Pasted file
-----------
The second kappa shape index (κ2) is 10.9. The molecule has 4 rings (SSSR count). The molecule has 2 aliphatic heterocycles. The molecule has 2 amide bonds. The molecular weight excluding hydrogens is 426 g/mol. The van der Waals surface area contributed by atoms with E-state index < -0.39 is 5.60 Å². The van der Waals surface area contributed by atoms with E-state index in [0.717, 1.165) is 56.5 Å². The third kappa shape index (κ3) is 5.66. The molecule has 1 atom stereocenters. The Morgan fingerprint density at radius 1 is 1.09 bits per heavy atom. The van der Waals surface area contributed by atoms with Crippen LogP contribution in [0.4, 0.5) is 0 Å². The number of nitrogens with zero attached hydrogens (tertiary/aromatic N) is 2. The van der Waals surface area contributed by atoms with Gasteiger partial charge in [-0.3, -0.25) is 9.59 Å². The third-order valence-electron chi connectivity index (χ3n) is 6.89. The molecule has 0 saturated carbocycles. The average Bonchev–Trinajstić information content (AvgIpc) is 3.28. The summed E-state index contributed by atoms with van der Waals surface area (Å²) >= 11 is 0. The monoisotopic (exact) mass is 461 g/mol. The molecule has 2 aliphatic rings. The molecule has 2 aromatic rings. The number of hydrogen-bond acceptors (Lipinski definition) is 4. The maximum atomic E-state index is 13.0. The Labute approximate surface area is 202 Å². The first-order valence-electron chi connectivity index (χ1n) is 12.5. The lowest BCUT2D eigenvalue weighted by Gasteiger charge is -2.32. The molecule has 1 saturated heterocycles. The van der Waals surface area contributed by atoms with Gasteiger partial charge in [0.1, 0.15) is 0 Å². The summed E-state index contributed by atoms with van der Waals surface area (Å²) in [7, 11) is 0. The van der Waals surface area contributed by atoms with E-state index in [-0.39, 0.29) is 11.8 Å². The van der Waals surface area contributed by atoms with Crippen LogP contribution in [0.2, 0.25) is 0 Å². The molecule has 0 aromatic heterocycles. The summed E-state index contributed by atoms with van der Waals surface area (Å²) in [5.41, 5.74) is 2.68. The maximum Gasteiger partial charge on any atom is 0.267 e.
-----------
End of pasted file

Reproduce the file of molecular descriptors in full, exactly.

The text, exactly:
The second kappa shape index (κ2) is 10.9. The molecule has 4 rings (SSSR count). The molecule has 2 aliphatic heterocycles. The molecule has 2 amide bonds. The molecular weight excluding hydrogens is 426 g/mol. The van der Waals surface area contributed by atoms with E-state index < -0.39 is 5.60 Å². The van der Waals surface area contributed by atoms with E-state index in [0.717, 1.165) is 56.5 Å². The third kappa shape index (κ3) is 5.66. The molecule has 1 atom stereocenters. The Morgan fingerprint density at radius 1 is 1.09 bits per heavy atom. The van der Waals surface area contributed by atoms with Crippen LogP contribution in [0.4, 0.5) is 0 Å². The number of nitrogens with zero attached hydrogens (tertiary/aromatic N) is 2. The van der Waals surface area contributed by atoms with Gasteiger partial charge in [-0.3, -0.25) is 9.59 Å². The third-order valence-electron chi connectivity index (χ3n) is 6.89. The molecule has 0 saturated carbocycles. The average Bonchev–Trinajstić information content (AvgIpc) is 3.28. The summed E-state index contributed by atoms with van der Waals surface area (Å²) >= 11 is 0. The monoisotopic (exact) mass is 461 g/mol. The molecule has 2 aliphatic rings. The molecule has 2 aromatic rings. The number of hydrogen-bond acceptors (Lipinski definition) is 4. The maximum atomic E-state index is 13.0. The Labute approximate surface area is 202 Å². The first-order valence-electron chi connectivity index (χ1n) is 12.5. The lowest BCUT2D eigenvalue weighted by Gasteiger charge is -2.32. The molecule has 1 saturated heterocycles. The van der Waals surface area contributed by atoms with Gasteiger partial charge in [0.1, 0.15) is 0 Å². The summed E-state index contributed by atoms with van der Waals surface area (Å²) in [7, 11) is 0. The van der Waals surface area contributed by atoms with E-state index in [-0.39, 0.29) is 11.8 Å². The van der Waals surface area contributed by atoms with Crippen LogP contribution in [0.2, 0.25) is 0 Å². The molecule has 0 aromatic heterocycles. The summed E-state index contributed by atoms with van der Waals surface area (Å²) in [5.41, 5.74) is 2.68. The maximum Gasteiger partial charge on any atom is 0.267 e.